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    2. Hi Chris, thanks for the find, I checked it out. The link is http://www.oddcast.com/technologies/photoface/ so folks can copy and paste it in their browser. This looks like it can be a lot of fun, and a great resource. Thanks again!

      Stephanie, I think you may like Voki, check it out here: http://www.voki.com/

      I tried it out, once you register you can have some fun with the crazy avatars or make your own.

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  22. I was playing with some of the crazy things you can do in a blog and I ran across Oddcast Photoface where you create a caricature of yourself. What a hoot. I added it to my blog if you want to take a look.

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    Replies
    1. This sounds extremely fun! I'll have to check it out thanks for sharing!!

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  23. Hi All,
    I was glad to see a reference to Howard Gardner's Multiple Intelligences as part of our reading. I deal with people who have dropped out of high school for a variety of reasons. They range in age from 16-65 yrs old and have a wide variety of resaons they have chosen to enroll. One common thought many of our students share is that they are "dumb" or "stupid" either because someone in authority told them that or they have formed the perception after failure in an academic setting. This belief has become a huge barrier to their success in life so we try to address it by helping them putting academic prowess into perspective. I really love seeing the light bulb turn on as they realize that they are not a lesser person because their strengths are in another arena. I often share an example of a personal friend I have who did not attend school after 7th grade. He reads everything in sight, can build computers, knows an incredible amount of information about our community and the ecosystems of the river and lake we have in town. He can take apart and fix anything mechanical and is an absolutely amazing nature photographer. He is one of the smartest people I know and yet his skills and abilities cannot be captured by tests in a classroom. Howard Gardner gives legitimacy and well founded recognition to other areas of intelligence.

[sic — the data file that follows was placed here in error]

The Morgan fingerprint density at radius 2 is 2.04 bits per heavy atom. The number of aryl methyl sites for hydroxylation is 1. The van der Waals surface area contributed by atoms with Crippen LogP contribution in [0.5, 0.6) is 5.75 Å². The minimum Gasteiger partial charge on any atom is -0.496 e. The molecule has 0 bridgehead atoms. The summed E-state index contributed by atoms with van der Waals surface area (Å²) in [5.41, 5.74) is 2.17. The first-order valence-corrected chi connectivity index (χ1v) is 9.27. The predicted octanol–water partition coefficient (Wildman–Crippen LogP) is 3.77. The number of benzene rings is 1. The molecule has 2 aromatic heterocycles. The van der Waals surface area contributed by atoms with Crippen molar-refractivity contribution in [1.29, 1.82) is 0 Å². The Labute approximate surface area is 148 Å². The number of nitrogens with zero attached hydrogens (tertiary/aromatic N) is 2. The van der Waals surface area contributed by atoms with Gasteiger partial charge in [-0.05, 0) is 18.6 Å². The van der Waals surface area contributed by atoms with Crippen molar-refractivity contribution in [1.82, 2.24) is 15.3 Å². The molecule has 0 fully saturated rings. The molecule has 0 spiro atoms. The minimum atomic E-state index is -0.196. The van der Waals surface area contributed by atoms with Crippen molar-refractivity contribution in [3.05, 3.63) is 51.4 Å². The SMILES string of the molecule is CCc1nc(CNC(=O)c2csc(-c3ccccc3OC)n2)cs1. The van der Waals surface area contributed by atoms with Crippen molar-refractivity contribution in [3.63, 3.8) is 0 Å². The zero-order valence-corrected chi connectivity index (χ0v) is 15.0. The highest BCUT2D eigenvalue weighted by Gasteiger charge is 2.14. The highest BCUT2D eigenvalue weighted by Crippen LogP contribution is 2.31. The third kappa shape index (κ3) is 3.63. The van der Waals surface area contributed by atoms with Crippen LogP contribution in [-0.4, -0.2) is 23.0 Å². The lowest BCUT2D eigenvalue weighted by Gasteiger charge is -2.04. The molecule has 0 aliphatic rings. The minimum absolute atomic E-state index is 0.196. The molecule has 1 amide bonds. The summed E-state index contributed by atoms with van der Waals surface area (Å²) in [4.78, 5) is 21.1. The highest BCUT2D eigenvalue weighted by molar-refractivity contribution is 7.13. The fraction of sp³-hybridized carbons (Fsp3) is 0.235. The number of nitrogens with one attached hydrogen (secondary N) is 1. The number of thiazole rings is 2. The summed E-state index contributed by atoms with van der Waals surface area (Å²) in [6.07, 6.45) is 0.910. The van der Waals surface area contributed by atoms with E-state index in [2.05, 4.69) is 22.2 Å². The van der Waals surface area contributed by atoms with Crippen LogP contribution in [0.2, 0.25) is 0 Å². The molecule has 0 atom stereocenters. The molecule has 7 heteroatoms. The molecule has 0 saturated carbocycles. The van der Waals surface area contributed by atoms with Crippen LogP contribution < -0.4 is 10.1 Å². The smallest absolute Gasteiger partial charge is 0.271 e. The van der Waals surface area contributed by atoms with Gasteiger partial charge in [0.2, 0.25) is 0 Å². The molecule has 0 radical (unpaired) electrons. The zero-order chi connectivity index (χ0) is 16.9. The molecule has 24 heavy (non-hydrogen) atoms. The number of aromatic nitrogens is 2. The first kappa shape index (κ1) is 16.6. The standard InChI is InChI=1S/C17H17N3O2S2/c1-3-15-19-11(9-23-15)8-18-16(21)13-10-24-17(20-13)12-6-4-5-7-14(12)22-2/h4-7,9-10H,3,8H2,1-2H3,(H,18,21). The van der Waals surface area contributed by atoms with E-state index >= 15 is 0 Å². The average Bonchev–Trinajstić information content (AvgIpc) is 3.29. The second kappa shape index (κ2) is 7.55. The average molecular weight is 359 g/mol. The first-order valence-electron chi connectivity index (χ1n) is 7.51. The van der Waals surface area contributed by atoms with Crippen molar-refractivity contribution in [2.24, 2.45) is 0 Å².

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    1. Leslie, after reading your post I was reminded of one particular experience regarding an older gentlemen returning back to school after several years of absence. He was unsure of many things, such as; what is Sakai and how to get on it, where could he find his assignments and how to research and write a paper. I was not a tutor, the best I could do was to explain Sakai to him, direct him to the Academic Skills Center (tutoring) and the library to help with research. The most disturbing question he asked was if it was okay to hand in a handwritten assignment to his professor.
      When older adults return to college for the first time there are a barrage of issues they possess and the lack of the college culture is at the forefront. I'm a teaching assistant in a certificate program and for most of those students this is their first college experience. They lack the most basic skills needed to successfully complete the one year program, let alone a 120 credit degree. For example, coming to class unprepared and late, lack of confidence, test anxiety, poor note taking skills and the list goes on.
      My main goal is to help acclimate these types of students to the college culture and offer the tools to succeed in their academic career. These tools included the importance of reading the entire syllabus, time/stress management skills and proper note taking skills just to name a few. These skills are confidence builders and are necessary in moving forward.